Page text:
Support independent, student-run journalism.

Your support helps give staff members from all backgrounds the opportunity to conduct meaningful reporting on important issues at Stanford. All contributions are tax-deductible.

Menlo Park student, among others, falsely claimed minority status in admissions scandal

Marjorie Klapper’s son purported to be black and Hispanic in attempt to exploit affirmative action programs

SEAN LEE/The Stanford Daily

The son of Menlo Park parent Marjorie Klapper was revealed to have been falsely identified as both black and Hispanic on his Common Application at the advice of college admissions scandal mastermind and purported college counselor William Rick Singer, the Wall Street Journal (WSJ) reported Saturday.

A number of Singer’s clients were presented with the option to racially identify on their applications as a minority in order to gain a comparative advantage, according to the WSJ.

In addition to misrepresented racial identity, Klapper’s son’s application contained an ACT score that he did not earn. In exchange for a $15,000 donation from Klapper to Singer’s sham charity, The Key Worldwide foundation, a proctor employed by Singer corrected Klapper’s son’s exam. Klapper, who co-owns a jewelry business, said she would plead guilty to conspiracy to commit mail fraud and honest services mail fraud.

Other students were advised to claim that they were Native American on the basis of distant relations, although there was at least one case where a student claimed to be Native American where “there was absolutely nothing Native American about this kid,” one of the WSJ’s sources said. Singer advised families that not taking the option to misrepresent their child’s race would put their child at a “comparative disadvantage.”

The Common Application includes an optional section where applicants can specify their race and ethnicity. There are multiple prompts to confirm the applicants’ selection of background, which makes it unlikely for a mistaken selection, according to Stefanie Niles, president of the National Association for College Admission Counseling. According to the WSJ’s sources, the Klapper family was aware that the boxes for black and Hispanic were checked on his final application.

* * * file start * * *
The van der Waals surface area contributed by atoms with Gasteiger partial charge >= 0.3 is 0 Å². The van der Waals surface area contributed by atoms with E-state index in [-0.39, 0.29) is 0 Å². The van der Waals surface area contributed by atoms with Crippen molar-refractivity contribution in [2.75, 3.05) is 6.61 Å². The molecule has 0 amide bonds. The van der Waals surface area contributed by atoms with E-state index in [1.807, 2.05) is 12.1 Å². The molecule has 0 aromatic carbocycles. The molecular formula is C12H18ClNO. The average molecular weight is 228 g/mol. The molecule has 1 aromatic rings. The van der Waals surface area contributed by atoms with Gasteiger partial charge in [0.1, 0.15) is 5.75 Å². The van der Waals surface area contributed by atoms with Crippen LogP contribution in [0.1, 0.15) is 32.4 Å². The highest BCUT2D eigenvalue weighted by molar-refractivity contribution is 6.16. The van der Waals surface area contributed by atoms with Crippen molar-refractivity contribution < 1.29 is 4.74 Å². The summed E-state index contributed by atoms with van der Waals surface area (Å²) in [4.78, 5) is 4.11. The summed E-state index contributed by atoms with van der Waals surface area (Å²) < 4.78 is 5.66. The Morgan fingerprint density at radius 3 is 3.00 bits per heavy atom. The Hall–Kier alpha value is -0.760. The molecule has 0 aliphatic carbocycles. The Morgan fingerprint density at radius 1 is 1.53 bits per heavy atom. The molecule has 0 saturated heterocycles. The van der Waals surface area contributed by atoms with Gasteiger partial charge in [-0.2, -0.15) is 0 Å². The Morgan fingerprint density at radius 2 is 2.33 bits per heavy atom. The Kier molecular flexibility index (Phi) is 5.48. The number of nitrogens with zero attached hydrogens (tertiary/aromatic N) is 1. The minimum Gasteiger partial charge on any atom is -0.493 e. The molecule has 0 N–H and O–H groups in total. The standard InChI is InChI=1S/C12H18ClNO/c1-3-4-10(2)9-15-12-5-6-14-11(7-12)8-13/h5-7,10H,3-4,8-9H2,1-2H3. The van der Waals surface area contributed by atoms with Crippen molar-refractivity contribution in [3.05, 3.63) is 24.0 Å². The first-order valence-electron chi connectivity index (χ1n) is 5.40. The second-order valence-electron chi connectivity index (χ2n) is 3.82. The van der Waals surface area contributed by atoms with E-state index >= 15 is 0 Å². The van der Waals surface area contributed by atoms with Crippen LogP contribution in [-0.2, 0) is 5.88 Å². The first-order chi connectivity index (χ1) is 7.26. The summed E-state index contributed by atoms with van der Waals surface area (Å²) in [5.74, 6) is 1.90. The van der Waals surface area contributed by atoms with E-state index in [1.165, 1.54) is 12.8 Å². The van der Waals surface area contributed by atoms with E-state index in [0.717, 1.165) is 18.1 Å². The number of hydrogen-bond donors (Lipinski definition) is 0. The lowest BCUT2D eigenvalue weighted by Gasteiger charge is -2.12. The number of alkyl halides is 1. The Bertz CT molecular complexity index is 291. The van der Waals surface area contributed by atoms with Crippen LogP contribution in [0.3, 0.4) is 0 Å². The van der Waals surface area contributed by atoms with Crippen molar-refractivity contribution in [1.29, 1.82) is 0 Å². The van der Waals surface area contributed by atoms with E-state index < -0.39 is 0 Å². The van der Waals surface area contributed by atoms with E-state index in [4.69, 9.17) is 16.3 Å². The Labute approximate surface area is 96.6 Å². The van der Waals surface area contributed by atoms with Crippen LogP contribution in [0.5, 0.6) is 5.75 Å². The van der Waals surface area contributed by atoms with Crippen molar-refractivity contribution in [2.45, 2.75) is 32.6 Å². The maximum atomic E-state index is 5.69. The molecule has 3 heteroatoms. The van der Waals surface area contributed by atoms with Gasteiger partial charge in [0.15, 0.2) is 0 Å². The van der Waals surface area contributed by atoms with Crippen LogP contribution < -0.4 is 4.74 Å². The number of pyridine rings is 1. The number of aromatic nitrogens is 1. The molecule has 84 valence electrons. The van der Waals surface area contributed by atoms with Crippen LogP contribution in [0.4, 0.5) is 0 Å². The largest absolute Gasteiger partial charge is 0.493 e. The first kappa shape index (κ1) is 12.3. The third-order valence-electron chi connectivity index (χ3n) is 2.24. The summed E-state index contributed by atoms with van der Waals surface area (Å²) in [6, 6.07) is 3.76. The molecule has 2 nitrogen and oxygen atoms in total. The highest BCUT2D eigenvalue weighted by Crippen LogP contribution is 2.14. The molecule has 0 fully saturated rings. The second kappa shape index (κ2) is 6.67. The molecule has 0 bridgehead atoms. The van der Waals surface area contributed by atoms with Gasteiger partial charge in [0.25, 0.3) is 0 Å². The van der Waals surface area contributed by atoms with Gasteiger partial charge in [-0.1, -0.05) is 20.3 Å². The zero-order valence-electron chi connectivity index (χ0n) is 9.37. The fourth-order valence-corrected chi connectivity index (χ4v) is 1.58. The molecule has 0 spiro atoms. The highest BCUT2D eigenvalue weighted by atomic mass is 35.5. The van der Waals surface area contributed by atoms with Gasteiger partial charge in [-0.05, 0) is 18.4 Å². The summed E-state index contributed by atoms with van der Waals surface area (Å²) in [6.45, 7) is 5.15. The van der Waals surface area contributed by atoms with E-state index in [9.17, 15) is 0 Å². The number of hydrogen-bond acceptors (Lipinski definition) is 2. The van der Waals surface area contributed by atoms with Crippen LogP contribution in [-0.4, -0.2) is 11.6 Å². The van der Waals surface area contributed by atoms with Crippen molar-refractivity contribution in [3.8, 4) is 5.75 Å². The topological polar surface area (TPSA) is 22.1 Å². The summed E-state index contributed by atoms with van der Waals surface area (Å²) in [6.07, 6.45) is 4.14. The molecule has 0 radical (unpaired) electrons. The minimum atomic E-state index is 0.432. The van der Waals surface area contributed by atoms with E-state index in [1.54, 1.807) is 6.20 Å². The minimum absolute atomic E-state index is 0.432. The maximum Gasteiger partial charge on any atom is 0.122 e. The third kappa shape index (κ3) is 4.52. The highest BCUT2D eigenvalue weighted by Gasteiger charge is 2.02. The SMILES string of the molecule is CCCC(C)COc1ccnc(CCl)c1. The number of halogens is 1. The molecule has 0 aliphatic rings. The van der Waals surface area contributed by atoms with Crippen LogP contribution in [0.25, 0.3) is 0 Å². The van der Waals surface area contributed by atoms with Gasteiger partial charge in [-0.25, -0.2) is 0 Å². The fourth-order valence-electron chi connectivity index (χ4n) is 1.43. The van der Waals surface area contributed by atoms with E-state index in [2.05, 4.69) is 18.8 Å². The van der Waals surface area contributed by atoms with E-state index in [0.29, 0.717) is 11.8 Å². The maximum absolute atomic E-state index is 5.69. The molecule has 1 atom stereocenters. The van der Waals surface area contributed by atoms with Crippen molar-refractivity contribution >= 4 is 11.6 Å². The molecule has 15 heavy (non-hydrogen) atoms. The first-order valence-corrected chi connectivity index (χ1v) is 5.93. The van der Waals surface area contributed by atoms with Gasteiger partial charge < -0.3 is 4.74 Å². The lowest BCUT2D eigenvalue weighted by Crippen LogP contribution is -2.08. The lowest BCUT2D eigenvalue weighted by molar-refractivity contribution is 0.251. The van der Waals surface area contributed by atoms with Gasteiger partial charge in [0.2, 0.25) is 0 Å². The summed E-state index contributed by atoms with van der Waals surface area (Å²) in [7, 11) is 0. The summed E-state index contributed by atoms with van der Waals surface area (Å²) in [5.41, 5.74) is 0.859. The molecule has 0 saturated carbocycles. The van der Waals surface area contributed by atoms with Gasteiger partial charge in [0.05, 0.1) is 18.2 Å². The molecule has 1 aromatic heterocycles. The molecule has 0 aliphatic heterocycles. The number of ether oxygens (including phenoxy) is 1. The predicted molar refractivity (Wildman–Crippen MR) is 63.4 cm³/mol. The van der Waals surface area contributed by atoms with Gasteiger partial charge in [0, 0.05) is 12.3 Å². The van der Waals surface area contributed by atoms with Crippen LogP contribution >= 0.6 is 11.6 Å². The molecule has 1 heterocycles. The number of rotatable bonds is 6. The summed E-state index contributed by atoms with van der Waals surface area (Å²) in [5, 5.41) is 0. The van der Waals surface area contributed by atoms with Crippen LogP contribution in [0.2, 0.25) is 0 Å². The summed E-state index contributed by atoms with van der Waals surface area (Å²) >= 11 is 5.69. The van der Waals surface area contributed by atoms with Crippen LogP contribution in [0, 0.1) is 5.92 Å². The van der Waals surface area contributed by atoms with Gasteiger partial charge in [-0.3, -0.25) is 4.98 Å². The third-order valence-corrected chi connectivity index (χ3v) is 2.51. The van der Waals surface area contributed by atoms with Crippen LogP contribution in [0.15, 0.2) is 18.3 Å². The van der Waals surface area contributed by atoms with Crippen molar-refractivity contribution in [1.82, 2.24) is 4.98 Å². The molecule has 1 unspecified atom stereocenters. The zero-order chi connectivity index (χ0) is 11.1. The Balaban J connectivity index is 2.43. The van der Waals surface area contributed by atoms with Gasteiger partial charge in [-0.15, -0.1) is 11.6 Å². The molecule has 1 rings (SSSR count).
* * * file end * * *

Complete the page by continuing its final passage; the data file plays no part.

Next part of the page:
This comes as another twist in the college admissions scandal, which has thus far mainly involved cheating on standardized tests and falsified athletic credentials. It also comes amid a whirlwind of attention surrounding the role that race plays in college admissions, as Harvard faces a lawsuit for alleged discrimination against Asian American applicants as a result of affirmative action — a practice performed at schools across the country, including Stanford.

Assistant U.S. Attorney Eric Rosen, who is prosecuting the case, categorized the tactic utilized by Singer as “an attempt to take advantage of perceived benefits from affirmative action and other programs.” Singer later said that “everything that Mr. Rosen stated is exactly true.”

None of the parents charged in the college admissions scandal have been charged in relation to misrepresentations of race and ethnicity, and instead face charges related to bribery and/or cheating on exams. Lying on a college application is not necessarily a crime, according to the WSJ report.

Contact Sean Lee at seanklee ‘at’ stanford.edu.

While you're here...

We're a student-run organization committed to providing hands-on experience in journalism, digital media and business for the next generation of reporters. Your support makes a difference in helping give staff members from all backgrounds the opportunity to develop important professional skills and conduct meaningful reporting. All contributions are tax-deductible.